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Monday, 24 October 2016
Pyrolysis of Medium Density Fiberboard (MDF) wastes in a screw reactor
Published Date 1 March 2015, Vol.92:223–233,doi:10.1016/j.enconman.2014.12.032 Author
Suelem Daiane Ferreira a,c,,
Carlos Roberto Altafini a
Daniele Perondi b,c
Marcelo Godinho b
aPostgraduate Program in Mechanical Engineering, Professional Master Degree, University of Caxias do Sul, Caxias do Sul, Rio Grande do Sul, Brazil
bPostgraduate Program in Engineering Processes and Technologies, University of Caxias do Sul, Caxias do Sul, Rio Grande do Sul, Brazil
cPostgraduate Program in Mining Engineering, Metallurgical and Materials, Federal University of Rio Grande do Sul (UFRGS), Porto Alegre, Rio Grande do Sul, Brazil
Received 8 October 2014. Accepted 12 December 2014. Available online 8 January 2015.
Medium Density Fiberboard wastes were pirolized in an auger reactor.
Experiments were carried out at two reaction temperatures and three solid residence times.
Yields were influenced by pyrolysis temperature, as well as by solid residence time.
Higher temperature produced more bio-oil rather than char generation.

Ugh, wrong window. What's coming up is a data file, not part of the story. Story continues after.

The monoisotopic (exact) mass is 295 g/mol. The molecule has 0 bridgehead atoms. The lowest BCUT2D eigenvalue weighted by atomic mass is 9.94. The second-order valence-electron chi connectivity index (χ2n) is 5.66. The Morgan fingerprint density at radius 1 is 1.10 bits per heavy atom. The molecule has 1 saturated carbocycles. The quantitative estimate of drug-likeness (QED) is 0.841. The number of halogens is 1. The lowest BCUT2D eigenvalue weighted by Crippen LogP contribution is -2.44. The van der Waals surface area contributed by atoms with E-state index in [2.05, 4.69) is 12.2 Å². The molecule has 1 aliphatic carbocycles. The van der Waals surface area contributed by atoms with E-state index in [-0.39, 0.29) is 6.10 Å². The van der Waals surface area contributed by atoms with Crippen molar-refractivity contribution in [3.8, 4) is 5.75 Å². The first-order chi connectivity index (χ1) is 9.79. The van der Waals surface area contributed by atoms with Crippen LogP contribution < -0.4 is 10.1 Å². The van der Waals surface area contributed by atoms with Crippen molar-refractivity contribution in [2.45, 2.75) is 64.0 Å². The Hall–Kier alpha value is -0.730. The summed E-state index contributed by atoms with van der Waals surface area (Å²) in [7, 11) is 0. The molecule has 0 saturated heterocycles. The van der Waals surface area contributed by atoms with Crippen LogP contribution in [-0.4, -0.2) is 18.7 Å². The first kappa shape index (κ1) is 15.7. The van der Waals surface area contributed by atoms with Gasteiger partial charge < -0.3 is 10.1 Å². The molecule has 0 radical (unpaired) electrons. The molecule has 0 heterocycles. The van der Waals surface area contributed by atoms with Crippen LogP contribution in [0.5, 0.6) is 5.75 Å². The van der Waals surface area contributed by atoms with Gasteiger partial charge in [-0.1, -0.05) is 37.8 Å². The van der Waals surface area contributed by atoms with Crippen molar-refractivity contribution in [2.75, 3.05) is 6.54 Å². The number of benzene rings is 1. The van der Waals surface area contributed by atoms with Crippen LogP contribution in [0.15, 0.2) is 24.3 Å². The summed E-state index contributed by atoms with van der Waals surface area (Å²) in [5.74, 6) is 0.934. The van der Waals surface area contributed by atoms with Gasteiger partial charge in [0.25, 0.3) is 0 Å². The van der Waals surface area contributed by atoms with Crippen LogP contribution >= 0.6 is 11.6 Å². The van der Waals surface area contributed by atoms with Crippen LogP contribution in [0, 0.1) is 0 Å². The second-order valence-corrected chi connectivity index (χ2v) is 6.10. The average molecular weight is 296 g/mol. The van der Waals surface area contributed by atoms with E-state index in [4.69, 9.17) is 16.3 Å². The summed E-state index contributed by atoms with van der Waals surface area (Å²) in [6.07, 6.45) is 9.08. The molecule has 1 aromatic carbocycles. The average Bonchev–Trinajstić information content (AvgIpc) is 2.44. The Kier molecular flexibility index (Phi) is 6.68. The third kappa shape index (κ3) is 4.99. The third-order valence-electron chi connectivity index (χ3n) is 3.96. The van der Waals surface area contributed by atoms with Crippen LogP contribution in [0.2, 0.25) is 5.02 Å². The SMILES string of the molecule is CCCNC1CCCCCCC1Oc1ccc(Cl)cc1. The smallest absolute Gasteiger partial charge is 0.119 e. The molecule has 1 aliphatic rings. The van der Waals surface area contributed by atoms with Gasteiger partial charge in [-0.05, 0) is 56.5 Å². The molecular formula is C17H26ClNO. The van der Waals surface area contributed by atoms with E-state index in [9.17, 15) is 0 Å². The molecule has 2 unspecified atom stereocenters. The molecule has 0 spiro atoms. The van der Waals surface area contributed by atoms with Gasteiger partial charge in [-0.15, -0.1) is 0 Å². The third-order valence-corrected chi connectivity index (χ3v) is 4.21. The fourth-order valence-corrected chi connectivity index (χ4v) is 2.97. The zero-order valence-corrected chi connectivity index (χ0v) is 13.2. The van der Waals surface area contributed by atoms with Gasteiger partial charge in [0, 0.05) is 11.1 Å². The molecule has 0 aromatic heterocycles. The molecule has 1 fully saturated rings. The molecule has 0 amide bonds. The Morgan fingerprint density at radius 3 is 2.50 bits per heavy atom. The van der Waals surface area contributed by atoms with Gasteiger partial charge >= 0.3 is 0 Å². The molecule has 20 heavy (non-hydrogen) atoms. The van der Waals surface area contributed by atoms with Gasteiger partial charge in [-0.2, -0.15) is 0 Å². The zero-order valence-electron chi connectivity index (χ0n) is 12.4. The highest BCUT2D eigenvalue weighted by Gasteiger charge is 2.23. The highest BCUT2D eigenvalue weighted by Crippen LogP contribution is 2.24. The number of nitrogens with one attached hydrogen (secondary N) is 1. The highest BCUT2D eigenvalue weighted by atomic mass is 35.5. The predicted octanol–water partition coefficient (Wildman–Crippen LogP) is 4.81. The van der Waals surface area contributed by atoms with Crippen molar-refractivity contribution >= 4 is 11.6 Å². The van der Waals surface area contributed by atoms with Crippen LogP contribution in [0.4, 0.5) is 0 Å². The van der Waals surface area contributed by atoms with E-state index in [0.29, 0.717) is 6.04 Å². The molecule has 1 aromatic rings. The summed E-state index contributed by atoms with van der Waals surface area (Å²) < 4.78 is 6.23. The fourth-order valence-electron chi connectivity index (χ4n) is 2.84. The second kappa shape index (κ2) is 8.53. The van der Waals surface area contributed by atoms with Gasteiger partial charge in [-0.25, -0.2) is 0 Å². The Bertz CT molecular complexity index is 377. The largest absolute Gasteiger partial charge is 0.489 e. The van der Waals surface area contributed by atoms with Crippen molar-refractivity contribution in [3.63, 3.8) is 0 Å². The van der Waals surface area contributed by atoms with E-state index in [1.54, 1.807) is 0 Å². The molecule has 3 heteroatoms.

Chars superficial area were compatibles with those of commercial activated carbons.
Medium Density Fiberboard (MDF) wastes were undergoes via a thermal treatment through of a pyrolysis process. Pyrolysis was carried out in a pilot scale reactor with screw conveyor at two reaction temperatures (450 and 600 °C) and, for each one, three solid residence times (9, 15 and 34 min) were evaluated. Products (char/bio-oil/fuel gas) of the pyrolysis process were characterized and quantified. Results revealed that the products yields were influenced by pyrolysis temperature, as well as by solid residence time. Char yield ranged between 17.3 and 39.7 (wt.%), the bio-oil yield ranged between 23.9 and 40.0 (wt.%), while the fuel gas yield ranged between 34.6 and 50.7 (wt.%). The samples surface area at 450 and 600 °C in 15-min residence time were surprisingly high, 415 and 593 m2g−1, respectively, which are compatible with the superficial area of commercial activated carbons. Energetic efficiency of process was estimated from energetic content present in the reaction products and the energetic content of MDF wastes, and the following results were obtained: 41.4% (fuel gas), 35.5% (char) and 29.2% (bio-oil). The contribution of this work is the development of a detailed study of the MDF pyrolysis in a pilot reactor with screw conveyor that supports the biorefineries concept.